New Home Sales Plummeted in August as Mortgage Rates Continued to Rise


New home sales dropped 8.7% in August compared with July, as the average rate for a 30-year fixed-rate mortgage hovered at around 7.2%, according to estimates released jointly by the U.S. Census Bureau and the U.S. Department of Housing and Urban Development.

Year-over-year, however, new home sales were up 5.8% compared with August 2022.

New home sales were at a seasonally adjusted annual rate of 675,000, up from 638,000 a year ago.

The median sales price of a new home sold in August was $430,300. The average sales price was $514,000.

As of the end of the month there were about 436,000 new homes available for sale – about a 7.8-month supply at the current sales rate.

“Builders continue to grapple with supply-side concerns in a market with poor levels of housing affordability,” says Alicia Huey, chairman of the National Association of Home Builders (NAHB), in a statement. “Higher interest rates price out demand, as seen in August, but also increase the cost of financing for builder and developer loans, adding another hurdle for building.”

“Sales weakened in August with average mortgage rates above 7 percent,” adds Robert Dietz, chief economist for NAHB. “While some builders were able to offset that effect via mortgage rate buydowns, rates moved higher this month, suggesting the pace of new home sales will weaken further for September.”

Dietz further adds that “builders are being more cautious about managing their inventory in this rising rate environment.”

“A year ago, 10 percent of the new home inventory listed for sale consisted of homes that had not yet started construction, and that share has now risen to 17 percent of the total inventory,” he says.

Odeta Kushi, deputy chief economist for First American, points out that the median sale price for a new home declined 1.4% in August compared with July and remains 2.3% lower than one year ago.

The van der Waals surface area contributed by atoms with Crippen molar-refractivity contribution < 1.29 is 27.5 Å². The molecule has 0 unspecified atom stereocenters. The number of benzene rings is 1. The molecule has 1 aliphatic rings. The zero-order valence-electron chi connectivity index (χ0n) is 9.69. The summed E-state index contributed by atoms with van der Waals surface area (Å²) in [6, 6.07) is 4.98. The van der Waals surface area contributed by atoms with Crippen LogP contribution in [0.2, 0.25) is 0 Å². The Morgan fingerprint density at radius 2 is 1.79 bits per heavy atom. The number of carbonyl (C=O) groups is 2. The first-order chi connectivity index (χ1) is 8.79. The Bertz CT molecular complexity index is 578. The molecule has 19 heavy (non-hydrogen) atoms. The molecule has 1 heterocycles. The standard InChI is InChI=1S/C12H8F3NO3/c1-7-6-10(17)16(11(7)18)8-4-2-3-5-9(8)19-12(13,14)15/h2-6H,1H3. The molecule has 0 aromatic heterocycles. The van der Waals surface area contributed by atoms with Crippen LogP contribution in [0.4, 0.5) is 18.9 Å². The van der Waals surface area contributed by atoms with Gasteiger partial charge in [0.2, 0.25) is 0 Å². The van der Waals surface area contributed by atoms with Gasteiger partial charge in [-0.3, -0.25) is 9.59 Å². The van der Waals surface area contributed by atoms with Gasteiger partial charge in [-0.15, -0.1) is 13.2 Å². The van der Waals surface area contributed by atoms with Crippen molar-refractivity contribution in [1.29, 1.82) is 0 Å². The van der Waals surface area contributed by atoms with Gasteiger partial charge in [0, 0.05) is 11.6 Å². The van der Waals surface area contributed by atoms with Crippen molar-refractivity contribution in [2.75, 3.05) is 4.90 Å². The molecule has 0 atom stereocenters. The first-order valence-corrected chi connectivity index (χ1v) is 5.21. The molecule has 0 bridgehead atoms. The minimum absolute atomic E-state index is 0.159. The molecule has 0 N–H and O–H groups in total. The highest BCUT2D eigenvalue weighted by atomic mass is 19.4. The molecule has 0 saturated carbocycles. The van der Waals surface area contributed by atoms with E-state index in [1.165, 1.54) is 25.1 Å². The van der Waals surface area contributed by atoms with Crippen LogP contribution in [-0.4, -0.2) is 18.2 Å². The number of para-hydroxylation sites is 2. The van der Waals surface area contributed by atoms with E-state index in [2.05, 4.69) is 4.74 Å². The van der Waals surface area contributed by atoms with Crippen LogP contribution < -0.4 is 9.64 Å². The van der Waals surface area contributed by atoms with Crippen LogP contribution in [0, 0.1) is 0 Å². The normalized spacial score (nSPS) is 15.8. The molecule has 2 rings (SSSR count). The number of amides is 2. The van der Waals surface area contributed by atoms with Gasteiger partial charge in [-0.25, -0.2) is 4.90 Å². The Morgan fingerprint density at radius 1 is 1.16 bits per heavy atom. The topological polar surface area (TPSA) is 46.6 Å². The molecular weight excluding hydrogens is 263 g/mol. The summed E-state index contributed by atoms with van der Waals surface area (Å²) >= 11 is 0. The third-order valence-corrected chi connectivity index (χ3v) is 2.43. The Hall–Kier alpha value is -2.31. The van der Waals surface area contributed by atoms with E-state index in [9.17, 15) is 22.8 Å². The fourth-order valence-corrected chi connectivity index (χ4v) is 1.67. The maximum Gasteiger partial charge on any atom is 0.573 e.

“The median sale price of a new home has historically been higher than that of an existing home, but that spread has steadily declined this year,” Kushi says.

“According to NAHB, 32 percent of builders reported cutting home prices in September, the largest share of builders cutting prices since December 2022,” Kushi says, “while 59 percent of builders provided sales incentives of all forms in September, more than any month since April 2023.”

“Incentives can come in the form of rate buy-downs, paying points for buyers, offering price reductions, and offering upgrades on interior quality features,” she adds. “As a result of these incentives, the new-home market has fared significantly better than the existing home market, which continues to suffer from the mortgage rate lock-in effect. Builders are benefitting from the lack of re-sale inventory, but the increase in mortgage rates in August proved to be a significant headwind. Higher rates price out prospective buyers and, as a result, new home sales fell.”

New home sales are likely to rise again in the months to come – due mainly to strong demand from millennials, who continue to age into their prime home-buying years.

“Some good news in month’s report, 14 percent of new-home sales were priced below $300,000, an increase from 11 percent one year ago,” Kushi says. “Indeed, according to NAHB, 42 percent of new single-family home buyers were first-time buyers on a year-to-date basis in 2023. This is significantly higher than the 27 percent reading from a more normalized market in 2018. First-time home buyers are increasingly turning to the new-home market.”

Photo: Alexander Andrews

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